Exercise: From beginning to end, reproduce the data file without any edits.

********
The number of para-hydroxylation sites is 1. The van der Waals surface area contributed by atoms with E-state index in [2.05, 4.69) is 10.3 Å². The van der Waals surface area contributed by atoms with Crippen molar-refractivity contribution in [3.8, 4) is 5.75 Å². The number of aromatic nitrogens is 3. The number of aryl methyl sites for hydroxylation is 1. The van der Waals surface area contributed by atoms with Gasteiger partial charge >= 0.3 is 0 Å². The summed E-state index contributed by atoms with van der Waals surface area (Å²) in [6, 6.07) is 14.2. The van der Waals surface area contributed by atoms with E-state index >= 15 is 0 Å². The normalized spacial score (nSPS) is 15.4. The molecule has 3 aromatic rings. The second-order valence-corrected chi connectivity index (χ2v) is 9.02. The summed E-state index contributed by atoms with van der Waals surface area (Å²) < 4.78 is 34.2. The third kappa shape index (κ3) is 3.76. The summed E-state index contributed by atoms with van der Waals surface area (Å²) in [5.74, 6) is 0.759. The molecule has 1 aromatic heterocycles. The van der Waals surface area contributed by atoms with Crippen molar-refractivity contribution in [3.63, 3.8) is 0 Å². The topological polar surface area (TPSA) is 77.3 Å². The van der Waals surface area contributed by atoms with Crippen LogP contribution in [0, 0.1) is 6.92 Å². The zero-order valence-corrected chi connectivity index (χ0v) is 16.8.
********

The number of para-hydroxylation sites is 1. The van der Waals surface area contributed by atoms with E-state index in [2.05, 4.69) is 10.3 Å². The van der Waals surface area contributed by atoms with Crippen molar-refractivity contribution in [3.8, 4) is 5.75 Å². The number of aromatic nitrogens is 3. The number of aryl methyl sites for hydroxylation is 1. The van der Waals surface area contributed by atoms with Gasteiger partial charge >= 0.3 is 0 Å². The summed E-state index contributed by atoms with van der Waals surface area (Å²) in [6, 6.07) is 14.2. The van der Waals surface area contributed by atoms with E-state index >= 15 is 0 Å². The normalized spacial score (nSPS) is 15.4. The molecule has 3 aromatic rings. The second-order valence-corrected chi connectivity index (χ2v) is 9.02. The summed E-state index contributed by atoms with van der Waals surface area (Å²) < 4.78 is 34.2. The third kappa shape index (κ3) is 3.76. The summed E-state index contributed by atoms with van der Waals surface area (Å²) in [5.74, 6) is 0.759. The molecule has 1 aromatic heterocycles. The van der Waals surface area contributed by atoms with Crippen molar-refractivity contribution in [3.63, 3.8) is 0 Å². The topological polar surface area (TPSA) is 77.3 Å². The van der Waals surface area contributed by atoms with Crippen LogP contribution in [0, 0.1) is 6.92 Å². The zero-order valence-corrected chi connectivity index (χ0v) is 16.8.